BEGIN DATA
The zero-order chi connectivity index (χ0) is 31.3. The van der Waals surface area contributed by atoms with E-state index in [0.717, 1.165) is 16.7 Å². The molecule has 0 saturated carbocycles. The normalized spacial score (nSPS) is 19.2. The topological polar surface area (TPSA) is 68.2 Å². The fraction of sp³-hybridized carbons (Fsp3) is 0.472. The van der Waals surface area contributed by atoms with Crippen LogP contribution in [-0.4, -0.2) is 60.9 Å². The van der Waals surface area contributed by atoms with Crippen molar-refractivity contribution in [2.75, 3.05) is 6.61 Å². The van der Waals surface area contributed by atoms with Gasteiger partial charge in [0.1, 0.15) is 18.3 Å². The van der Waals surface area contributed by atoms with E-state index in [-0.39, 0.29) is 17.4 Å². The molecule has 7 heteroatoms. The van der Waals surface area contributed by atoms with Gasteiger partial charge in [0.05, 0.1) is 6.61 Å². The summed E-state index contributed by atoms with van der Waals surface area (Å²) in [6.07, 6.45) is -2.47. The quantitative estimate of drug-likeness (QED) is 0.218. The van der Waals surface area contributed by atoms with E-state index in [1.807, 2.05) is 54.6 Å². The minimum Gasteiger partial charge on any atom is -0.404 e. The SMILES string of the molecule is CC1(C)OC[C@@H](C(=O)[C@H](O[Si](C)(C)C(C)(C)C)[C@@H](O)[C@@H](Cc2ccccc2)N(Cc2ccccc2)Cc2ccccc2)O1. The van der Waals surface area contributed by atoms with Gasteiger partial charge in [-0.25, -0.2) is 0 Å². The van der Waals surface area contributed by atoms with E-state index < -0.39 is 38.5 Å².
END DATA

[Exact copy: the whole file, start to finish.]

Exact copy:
The zero-order chi connectivity index (χ0) is 31.3. The van der Waals surface area contributed by atoms with E-state index in [0.717, 1.165) is 16.7 Å². The molecule has 0 saturated carbocycles. The normalized spacial score (nSPS) is 19.2. The topological polar surface area (TPSA) is 68.2 Å². The fraction of sp³-hybridized carbons (Fsp3) is 0.472. The van der Waals surface area contributed by atoms with Crippen LogP contribution in [-0.4, -0.2) is 60.9 Å². The van der Waals surface area contributed by atoms with Crippen molar-refractivity contribution in [2.75, 3.05) is 6.61 Å². The van der Waals surface area contributed by atoms with Gasteiger partial charge in [0.1, 0.15) is 18.3 Å². The van der Waals surface area contributed by atoms with E-state index in [-0.39, 0.29) is 17.4 Å². The molecule has 7 heteroatoms. The van der Waals surface area contributed by atoms with Gasteiger partial charge in [0.05, 0.1) is 6.61 Å². The summed E-state index contributed by atoms with van der Waals surface area (Å²) in [6.07, 6.45) is -2.47. The quantitative estimate of drug-likeness (QED) is 0.218. The van der Waals surface area contributed by atoms with E-state index in [1.807, 2.05) is 54.6 Å². The minimum Gasteiger partial charge on any atom is -0.404 e. The SMILES string of the molecule is CC1(C)OC[C@@H](C(=O)[C@H](O[Si](C)(C)C(C)(C)C)[C@@H](O)[C@@H](Cc2ccccc2)N(Cc2ccccc2)Cc2ccccc2)O1. The van der Waals surface area contributed by atoms with Gasteiger partial charge in [-0.25, -0.2) is 0 Å². The van der Waals surface area contributed by atoms with E-state index < -0.39 is 38.5 Å².